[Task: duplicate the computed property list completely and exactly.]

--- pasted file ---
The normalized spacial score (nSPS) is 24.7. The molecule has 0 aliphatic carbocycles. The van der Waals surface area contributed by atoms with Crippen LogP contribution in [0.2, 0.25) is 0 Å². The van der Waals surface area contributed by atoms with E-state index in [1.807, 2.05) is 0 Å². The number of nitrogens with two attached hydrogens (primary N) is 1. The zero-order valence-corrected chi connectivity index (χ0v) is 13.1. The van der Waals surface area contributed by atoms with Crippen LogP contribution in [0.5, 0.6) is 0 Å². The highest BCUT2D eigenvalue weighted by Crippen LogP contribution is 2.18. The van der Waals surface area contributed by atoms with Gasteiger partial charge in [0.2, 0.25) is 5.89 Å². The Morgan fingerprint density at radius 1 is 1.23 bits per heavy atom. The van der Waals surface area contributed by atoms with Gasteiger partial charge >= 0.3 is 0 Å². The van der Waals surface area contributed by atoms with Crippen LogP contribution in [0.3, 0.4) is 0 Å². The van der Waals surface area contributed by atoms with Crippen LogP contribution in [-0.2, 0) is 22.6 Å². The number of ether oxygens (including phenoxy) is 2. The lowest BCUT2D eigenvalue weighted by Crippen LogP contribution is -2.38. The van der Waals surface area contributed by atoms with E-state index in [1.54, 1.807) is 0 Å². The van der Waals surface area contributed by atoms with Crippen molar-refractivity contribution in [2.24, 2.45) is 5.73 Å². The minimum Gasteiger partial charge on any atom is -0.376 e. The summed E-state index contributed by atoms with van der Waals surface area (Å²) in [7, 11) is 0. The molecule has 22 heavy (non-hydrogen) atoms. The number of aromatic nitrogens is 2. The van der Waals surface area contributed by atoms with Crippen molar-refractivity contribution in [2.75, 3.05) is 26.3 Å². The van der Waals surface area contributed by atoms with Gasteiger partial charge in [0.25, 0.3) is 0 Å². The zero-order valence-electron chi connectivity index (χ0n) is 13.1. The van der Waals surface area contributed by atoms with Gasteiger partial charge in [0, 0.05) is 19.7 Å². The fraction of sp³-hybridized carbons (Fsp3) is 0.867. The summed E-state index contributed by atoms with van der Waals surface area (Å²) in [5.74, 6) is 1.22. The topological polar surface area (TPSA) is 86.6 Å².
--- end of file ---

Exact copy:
The normalized spacial score (nSPS) is 24.7. The molecule has 0 aliphatic carbocycles. The van der Waals surface area contributed by atoms with Crippen LogP contribution in [0.2, 0.25) is 0 Å². The van der Waals surface area contributed by atoms with E-state index in [1.807, 2.05) is 0 Å². The number of nitrogens with two attached hydrogens (primary N) is 1. The zero-order valence-corrected chi connectivity index (χ0v) is 13.1. The van der Waals surface area contributed by atoms with Crippen LogP contribution in [0.5, 0.6) is 0 Å². The highest BCUT2D eigenvalue weighted by Crippen LogP contribution is 2.18. The van der Waals surface area contributed by atoms with Gasteiger partial charge in [0.2, 0.25) is 5.89 Å². The Morgan fingerprint density at radius 1 is 1.23 bits per heavy atom. The van der Waals surface area contributed by atoms with Gasteiger partial charge >= 0.3 is 0 Å². The van der Waals surface area contributed by atoms with Crippen LogP contribution in [0.3, 0.4) is 0 Å². The van der Waals surface area contributed by atoms with Crippen LogP contribution in [-0.2, 0) is 22.6 Å². The number of ether oxygens (including phenoxy) is 2. The lowest BCUT2D eigenvalue weighted by Crippen LogP contribution is -2.38. The van der Waals surface area contributed by atoms with E-state index in [1.54, 1.807) is 0 Å². The van der Waals surface area contributed by atoms with Crippen molar-refractivity contribution in [2.24, 2.45) is 5.73 Å². The minimum Gasteiger partial charge on any atom is -0.376 e. The summed E-state index contributed by atoms with van der Waals surface area (Å²) in [7, 11) is 0. The molecule has 22 heavy (non-hydrogen) atoms. The number of aromatic nitrogens is 2. The van der Waals surface area contributed by atoms with Crippen molar-refractivity contribution in [2.75, 3.05) is 26.3 Å². The van der Waals surface area contributed by atoms with Gasteiger partial charge in [0.25, 0.3) is 0 Å². The zero-order valence-electron chi connectivity index (χ0n) is 13.1. The van der Waals surface area contributed by atoms with Gasteiger partial charge in [0, 0.05) is 19.7 Å². The fraction of sp³-hybridized carbons (Fsp3) is 0.867. The summed E-state index contributed by atoms with van der Waals surface area (Å²) in [5.74, 6) is 1.22. The topological polar surface area (TPSA) is 86.6 Å².